Future Cancer Risk for Stem Cell Transplant Patients

Future Cancer Risk for Stem Cell Transplant Patients

Patients who receive stem cell transplants have a significant long-term risk of developing a second cancer, according to a new study.

Hematopoietic stem cell transplant (HSCT) is an effective standard therapy for malignant and nonmalignant diseases such as leukemia or myelodysplastic syndrome. The process involves destroying the patient's own unhealthy stems cells in the bone marrow and replacing them with a compatible donor's stem cells.

The procedure can be lifesaving, but it is associated with serious short- and long-term adverse effects including infections and developing a second cancer.

In order to better understand the risk of a second cancer, researchers from BC Cancer Agency and the University of British Columbia in Vancouver reviewed medical records of 926 patients treated with a stem cell transplant over 18 years.

Researchers report the 10-year incidence of a second cancer was more than 3 percent. The most commonly reported cancers were cancers of the skin, lung, oral cavity and colon. The analysis also revealed the risk more than tripled for patients who received their transplant when they were older than 40.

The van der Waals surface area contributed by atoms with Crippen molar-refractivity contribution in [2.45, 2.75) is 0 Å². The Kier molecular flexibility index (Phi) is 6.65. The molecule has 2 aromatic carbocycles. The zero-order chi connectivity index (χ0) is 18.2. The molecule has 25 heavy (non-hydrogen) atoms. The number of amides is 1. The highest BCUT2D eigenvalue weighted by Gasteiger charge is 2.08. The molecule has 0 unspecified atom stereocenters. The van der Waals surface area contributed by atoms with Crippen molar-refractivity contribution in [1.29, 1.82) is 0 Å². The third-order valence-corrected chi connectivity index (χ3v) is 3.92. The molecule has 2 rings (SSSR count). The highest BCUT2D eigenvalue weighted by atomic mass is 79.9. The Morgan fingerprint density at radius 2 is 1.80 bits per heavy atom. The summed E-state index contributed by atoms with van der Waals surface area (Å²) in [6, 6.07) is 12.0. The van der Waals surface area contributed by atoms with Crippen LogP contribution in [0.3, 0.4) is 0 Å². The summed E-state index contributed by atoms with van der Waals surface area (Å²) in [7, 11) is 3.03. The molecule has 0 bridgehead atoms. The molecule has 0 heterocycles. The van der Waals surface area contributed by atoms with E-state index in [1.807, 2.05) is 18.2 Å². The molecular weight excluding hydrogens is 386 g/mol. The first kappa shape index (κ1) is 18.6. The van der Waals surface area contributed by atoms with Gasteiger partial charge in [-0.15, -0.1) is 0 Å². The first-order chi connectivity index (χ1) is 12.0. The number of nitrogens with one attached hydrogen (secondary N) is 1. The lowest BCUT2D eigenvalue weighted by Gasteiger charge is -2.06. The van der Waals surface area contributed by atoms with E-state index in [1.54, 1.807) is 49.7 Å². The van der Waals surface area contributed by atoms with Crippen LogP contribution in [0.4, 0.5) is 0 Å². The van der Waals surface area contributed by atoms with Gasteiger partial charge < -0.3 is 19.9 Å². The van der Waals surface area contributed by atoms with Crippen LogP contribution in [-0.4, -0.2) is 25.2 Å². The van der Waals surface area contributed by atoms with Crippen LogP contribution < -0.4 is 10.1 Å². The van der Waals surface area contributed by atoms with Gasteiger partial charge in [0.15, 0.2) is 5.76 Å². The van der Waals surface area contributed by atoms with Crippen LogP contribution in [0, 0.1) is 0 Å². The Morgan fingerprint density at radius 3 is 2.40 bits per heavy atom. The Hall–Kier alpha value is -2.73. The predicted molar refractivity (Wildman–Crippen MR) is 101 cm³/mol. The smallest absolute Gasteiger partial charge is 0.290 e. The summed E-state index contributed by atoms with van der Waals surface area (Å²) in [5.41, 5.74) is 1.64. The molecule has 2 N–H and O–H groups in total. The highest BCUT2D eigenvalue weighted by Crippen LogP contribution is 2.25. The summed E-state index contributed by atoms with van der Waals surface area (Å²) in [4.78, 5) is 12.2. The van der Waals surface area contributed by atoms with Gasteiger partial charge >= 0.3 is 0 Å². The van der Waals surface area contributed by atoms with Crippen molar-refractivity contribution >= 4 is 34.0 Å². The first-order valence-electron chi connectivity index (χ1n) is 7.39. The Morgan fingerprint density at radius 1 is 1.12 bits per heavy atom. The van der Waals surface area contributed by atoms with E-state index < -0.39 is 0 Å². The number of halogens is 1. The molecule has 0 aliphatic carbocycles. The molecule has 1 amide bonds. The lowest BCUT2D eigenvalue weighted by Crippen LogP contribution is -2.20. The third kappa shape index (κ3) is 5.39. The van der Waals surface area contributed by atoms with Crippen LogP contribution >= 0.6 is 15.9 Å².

Furthermore, the study identified a new risk factor in that patients who received stem cells from a female donor almost quadrupled the risk of a second cancer and that risk increased more if the patient was male.

Study authors can't explain why these factors increase the risk of a second cancer, but say since the risk continues to increase with time, extended follow-up needs to be done to better understand the incidence and risk factors of developing a second cancer after a stem cell transplant.

CANCER, published online Nov. 27, 2006

Our source: Ivanhoe.com, who offers Medical Alerts by e-mail every day of the week. To subscribe, go to: http://www.ivanhoe.com/newsalert/.

Ann's NOTE: A study likes this makes me want to ask: "what are the characteristics of people who got second cancer versus those who did not?" Maybe something can be identified. Meanwhile add complementary therapies to your survivorship approach. And good nutrition leads the way - lots of fruits and vegetables (organic where possible), low sugar, low salt, NO junk food/soda).

Remember we are NOT Doctors and have NO medical training.

This site is like an Encyclopedia - there are many pages, many links on many topics.

Support our work with any size DONATION - see left side of any page - for how to donate. You can help raise awareness of CAM.